NICK EICHER, HOST: Today is Thursday, December 5th. Good morning! This is The World and Everything in It from listener-supported WORLD Radio. I’m Nick Eicher.
MARY REICHARD, HOST: And I’m Mary Reichard. Commentator Cal Thomas now with a defense of the 10th Commandment.
CAL THOMAS, COMMENTATOR: Not many people think of the Ten Commandments these days, but maybe they should. These laws of God contain guidelines that are still fully applicable today—whether we recognize it or not.
The 10th Commandment is particularly relevant when considering the “wealth tax” proposed by presidential candidates Elizabeth Warren and Bernie Sanders. The command says—quote—“You shall not covet your neighbor’s house; you shall not covet your neighbor’s wife, or his male servant, or his female servant, or his ox, or his donkey, or anything that is your neighbor’s.” End quote.
One definition of “covet” is: “to desire wrongfully, inordinately, or without due regard for the rights of others: to covet another’s property.”
Warren, Sanders and others intent on soaking the rich might argue their proposals to massively increase government power is not wrong or without due regard for the rights of others. That’s because they believe healthcare for all is a right.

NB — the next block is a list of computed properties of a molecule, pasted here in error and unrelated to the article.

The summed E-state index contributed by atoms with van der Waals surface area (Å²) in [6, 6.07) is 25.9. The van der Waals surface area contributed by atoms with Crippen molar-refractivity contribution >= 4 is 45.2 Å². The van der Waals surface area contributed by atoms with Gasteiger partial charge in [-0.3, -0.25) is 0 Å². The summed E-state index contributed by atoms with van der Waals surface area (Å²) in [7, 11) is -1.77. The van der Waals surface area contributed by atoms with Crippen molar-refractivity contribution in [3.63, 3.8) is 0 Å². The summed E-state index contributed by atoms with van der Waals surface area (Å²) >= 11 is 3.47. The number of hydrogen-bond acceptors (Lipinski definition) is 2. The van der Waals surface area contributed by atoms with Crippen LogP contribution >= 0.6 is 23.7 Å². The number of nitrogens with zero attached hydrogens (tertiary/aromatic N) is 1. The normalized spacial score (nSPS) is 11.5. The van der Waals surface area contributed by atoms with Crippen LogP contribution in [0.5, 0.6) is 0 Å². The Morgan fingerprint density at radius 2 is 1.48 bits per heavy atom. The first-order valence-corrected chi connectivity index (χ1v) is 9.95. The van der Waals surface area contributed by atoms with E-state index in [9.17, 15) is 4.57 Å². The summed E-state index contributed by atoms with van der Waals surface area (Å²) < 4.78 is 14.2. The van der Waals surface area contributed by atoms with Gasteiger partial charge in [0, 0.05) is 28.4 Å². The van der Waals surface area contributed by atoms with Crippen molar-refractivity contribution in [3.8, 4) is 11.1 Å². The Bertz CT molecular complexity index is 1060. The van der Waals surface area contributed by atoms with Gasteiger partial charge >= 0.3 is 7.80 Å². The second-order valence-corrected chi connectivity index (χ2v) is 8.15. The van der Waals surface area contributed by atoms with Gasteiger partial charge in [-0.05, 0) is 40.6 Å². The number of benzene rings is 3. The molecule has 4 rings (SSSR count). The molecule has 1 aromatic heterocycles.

The candidates say new taxes on wealthy and successful people will cover the cost. This is not only covetous—it illustrates a failure to understand basic economic principles.
One principle is that money is not a limited resource. If billionaires were depriving others of earning money then these politicians would have a credible argument, but the money pot is bottomless. There was a time when my income was so low that by today’s standards, I would have been considered poor. But I graduated from college, started in journalism at entry level and worked my way up.
A Survey Monkey poll for The New York Times found Elizabeth Warren’s plan to tax wealthy individuals “continues to draw broad support from voters, across party, gender and educational lines.” Sure, everyone likes “free stuff”—until they realize that nothing is free and that someone must pay for it. Several analyses of Warren’s plan say it is impossible to achieve without tax increases on not only the rich, but also the middle class.
Perhaps the best line I have heard on the subject is from our 30th president. Calvin Coolidge said—quote—“Don’t expect to build up the weak by pulling down the strong.”
The Puritan ethic of personal responsibility and accountability—with government as last resort—helped build and sustain America through many economic and societal challenges. Our country’s success wasn’t based on envy, greed, and entitlement.
Too many elites today prefer to spend their time denigrating America and apologizing for it, rather than celebrating its greatness. Instead of encouraging the poor and middle class to make decisions and adopt attitudes that will lead to success, they promote the belief that successful people achieved it by robbing others.
We would be much better served to celebrate our land of opportunity—and keep the 10th Commandment.
For WORLD Radio, I’m Cal Thomas.